By Jeff Wagner

COTTAGE GROVE, Minn. (WCCO) – Standing on a farm outside a warehouse-like building on a soggy October afternoon, a white door in front of me swings open. The man in the doorway is wearing what looks like police riot gear and a bandana across his face. His eyes mirror that of a cat.

“Welcome to Cell Block 61! Bag him,” he yells before another person throws a burlap bag over my head. I am now being led into a sensory nightmare, and I signed up for it.

(credit: CBS)

Amidst yelling and maniacal laughter, I’m blindly led into the warehouse before being ordered to sit down. The bag is removed. My eyes adjust to the light and I’m surrounded by zombies in prison attire, an insane man dressed as a woman with deranged makeup, and a warden shouting orders into a megaphone.

I’m quickly hurried into a cell where coded messages cover the walls. The door behind me shuts. Escaping this terrifying ordeal is up to me. Preventing that is up to them. Suddenly, a man they call “The Bug” is tossed into the room with me and handcuffed to my wrist. He contorts his body as though he’s possessed by a demon, screaming for me to help him.

My personal space is gone. My anxiety is peaking. All the while, I’m trying to figure out the combination to a padlock.

“Most people just say this is an experience like they’ve never had before in a haunted house,” said Adam Peck. He couldn’t have been more correct.

This is Cell Block 61, the newest craze at the Haunting Experience on Highway 61 where Peck is one of the co-owners.

It’s an escape room inside a hands-on haunted house where customers become inmates for a 40 minute horror movie-like experience. Unsurprisingly, it’s for people 18 years old and up only.

“The only control that they have is the control that we allow them to have,” said Danny Jorgensen, who portrays the character Sgt. Buck Nutty, one of many actors who excitedly guides the event along.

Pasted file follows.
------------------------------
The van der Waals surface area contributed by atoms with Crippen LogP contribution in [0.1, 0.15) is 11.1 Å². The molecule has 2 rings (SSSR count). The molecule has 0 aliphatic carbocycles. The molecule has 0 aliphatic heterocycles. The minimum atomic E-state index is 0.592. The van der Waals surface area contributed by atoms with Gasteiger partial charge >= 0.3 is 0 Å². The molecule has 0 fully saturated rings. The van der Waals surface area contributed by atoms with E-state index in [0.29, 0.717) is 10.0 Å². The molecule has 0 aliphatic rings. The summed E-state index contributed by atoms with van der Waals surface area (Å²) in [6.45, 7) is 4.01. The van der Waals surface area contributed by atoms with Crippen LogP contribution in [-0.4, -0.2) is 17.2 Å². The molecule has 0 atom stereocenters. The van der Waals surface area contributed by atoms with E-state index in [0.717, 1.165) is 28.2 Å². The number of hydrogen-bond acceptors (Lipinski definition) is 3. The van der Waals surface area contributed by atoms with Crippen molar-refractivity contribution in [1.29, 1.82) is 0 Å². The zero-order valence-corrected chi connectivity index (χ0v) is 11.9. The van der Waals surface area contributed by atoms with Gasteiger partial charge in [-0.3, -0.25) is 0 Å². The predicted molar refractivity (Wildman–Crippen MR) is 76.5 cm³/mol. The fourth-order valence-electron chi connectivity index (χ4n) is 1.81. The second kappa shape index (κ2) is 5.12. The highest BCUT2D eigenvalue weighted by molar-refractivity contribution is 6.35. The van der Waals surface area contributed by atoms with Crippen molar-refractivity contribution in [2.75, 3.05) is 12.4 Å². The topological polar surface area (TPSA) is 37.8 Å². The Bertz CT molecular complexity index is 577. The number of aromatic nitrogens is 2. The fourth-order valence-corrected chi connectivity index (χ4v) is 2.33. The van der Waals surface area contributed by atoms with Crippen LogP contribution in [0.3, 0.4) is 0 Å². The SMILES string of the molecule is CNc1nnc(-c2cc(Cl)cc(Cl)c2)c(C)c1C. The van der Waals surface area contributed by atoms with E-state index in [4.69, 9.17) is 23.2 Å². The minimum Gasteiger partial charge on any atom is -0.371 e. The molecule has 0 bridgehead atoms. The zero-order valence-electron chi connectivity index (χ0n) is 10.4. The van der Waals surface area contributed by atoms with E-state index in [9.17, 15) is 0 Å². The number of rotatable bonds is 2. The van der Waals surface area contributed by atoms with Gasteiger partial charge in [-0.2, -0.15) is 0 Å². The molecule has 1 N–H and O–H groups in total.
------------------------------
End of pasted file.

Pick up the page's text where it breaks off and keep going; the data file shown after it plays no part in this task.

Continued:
Up to 35 customers can participate at a time, with more than 20 actors doing their exhaustingly best to distract, scare and overall entertain them.

(credit: CBS)

“[Customers] have to solve a series riddles and puzzles and then they have to work together with all their neighbors in the different cells to try to get out a final door,” Peck said.

From there they enter a maze of creepy rooms where comfort levels are continuously challenged. Actors will pull customers into closets, temporarily locking them inside. Others have yelled at customers to recite nursery rhymes. On top of that, most of the venue has you walking in near darkness.

“We’re pushing them, and if they push back a little bit we’re alright with that too,” Jorgensen said.

Unlike a traditional haunted house, customers must sign a waiver before entering, acknowledging they’ll be subjected to vulgar language and of course be touched. Actors will put their hands on customers’ shoulders, arms below the elbow and legs below the knee. Sometimes they simply grab a person by their wrists to put them in another room, or it could be a simple tickle behind the ear as you feverishly try to solve the padlock.

It’s why Peck said he only has his must trusted actors involved.

“[The actors] can read people. Everybody that we have doing this knows how to read a situation, and so they can go full bore intense on somebody but if they feel that that person needs a little bit of space, they know to back off right away,” said Peck.

“I can tell if [customers are] either scared or if they’re having a good time or if they need to have a little bit more of an intense situation,” said Tim Wessinger who acts as Warden Buckamuse Bushey.

There’s also a safe word customers can say to immediately be removed, something the actors take pride in hearing.

“I love the screams,” said Wessinger. “I feed off [the screams]. It energizes my batteries.”

But that fear is rooted in Halloween fun.

“The motto for the Haunting Experience has always been ‘If you can’t scare them, make them laugh,'” Wessinger added.

The ultimate goal for customers is to escape within the time limit, but Peck and his actors make sure it’s not an easy mission.

“It’s pretty slim,” Peck said how often people find the exits.

From freaking out to fan-girling, the reviews have been raving. One customer who just finished Cell Block 61 told the staff, “I feel alive! This is amazing.”

The company’s Facebook page is filled with glowing reviews of how terrifyingly fun and interactive it is to participate in an escape room within a haunted house.

Peck gives credit to the set design, which he said his staff spent countless hours putting together. But he said the majority of the fun comes down to the actors.

“All of our actors pulled this thing together, created their own sort of monster,” said Peck.

Unlike the haunted hayride and house, customers must reserve a spot ahead for Cell Block 61 since it’s only featured certain nights of the week.

Jeff Wagner